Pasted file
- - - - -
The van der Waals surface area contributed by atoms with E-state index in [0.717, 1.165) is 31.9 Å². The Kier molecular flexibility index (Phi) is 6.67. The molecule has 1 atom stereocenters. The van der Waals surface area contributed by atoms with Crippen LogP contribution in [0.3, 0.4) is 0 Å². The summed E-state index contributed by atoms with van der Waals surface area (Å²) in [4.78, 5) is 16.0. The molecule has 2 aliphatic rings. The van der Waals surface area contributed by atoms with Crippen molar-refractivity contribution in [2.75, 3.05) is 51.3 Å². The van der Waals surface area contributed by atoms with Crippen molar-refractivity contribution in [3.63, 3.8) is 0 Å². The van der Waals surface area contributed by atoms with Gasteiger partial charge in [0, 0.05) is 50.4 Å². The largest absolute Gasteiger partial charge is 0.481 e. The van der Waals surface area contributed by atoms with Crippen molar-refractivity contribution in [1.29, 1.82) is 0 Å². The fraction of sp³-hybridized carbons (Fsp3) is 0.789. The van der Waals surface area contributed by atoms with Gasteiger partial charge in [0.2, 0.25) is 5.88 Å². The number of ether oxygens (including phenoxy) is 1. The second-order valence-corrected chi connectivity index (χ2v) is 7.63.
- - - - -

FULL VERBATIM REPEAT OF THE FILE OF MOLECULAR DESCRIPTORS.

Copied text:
The van der Waals surface area contributed by atoms with E-state index in [0.717, 1.165) is 31.9 Å². The Kier molecular flexibility index (Phi) is 6.67. The molecule has 1 atom stereocenters. The van der Waals surface area contributed by atoms with Crippen LogP contribution in [0.3, 0.4) is 0 Å². The summed E-state index contributed by atoms with van der Waals surface area (Å²) in [4.78, 5) is 16.0. The molecule has 2 aliphatic rings. The van der Waals surface area contributed by atoms with Crippen molar-refractivity contribution in [2.75, 3.05) is 51.3 Å². The van der Waals surface area contributed by atoms with Crippen molar-refractivity contribution in [3.63, 3.8) is 0 Å². The van der Waals surface area contributed by atoms with Gasteiger partial charge in [0, 0.05) is 50.4 Å². The largest absolute Gasteiger partial charge is 0.481 e. The van der Waals surface area contributed by atoms with Crippen molar-refractivity contribution in [1.29, 1.82) is 0 Å². The fraction of sp³-hybridized carbons (Fsp3) is 0.789. The van der Waals surface area contributed by atoms with Gasteiger partial charge in [0.2, 0.25) is 5.88 Å². The number of ether oxygens (including phenoxy) is 1. The second-order valence-corrected chi connectivity index (χ2v) is 7.63.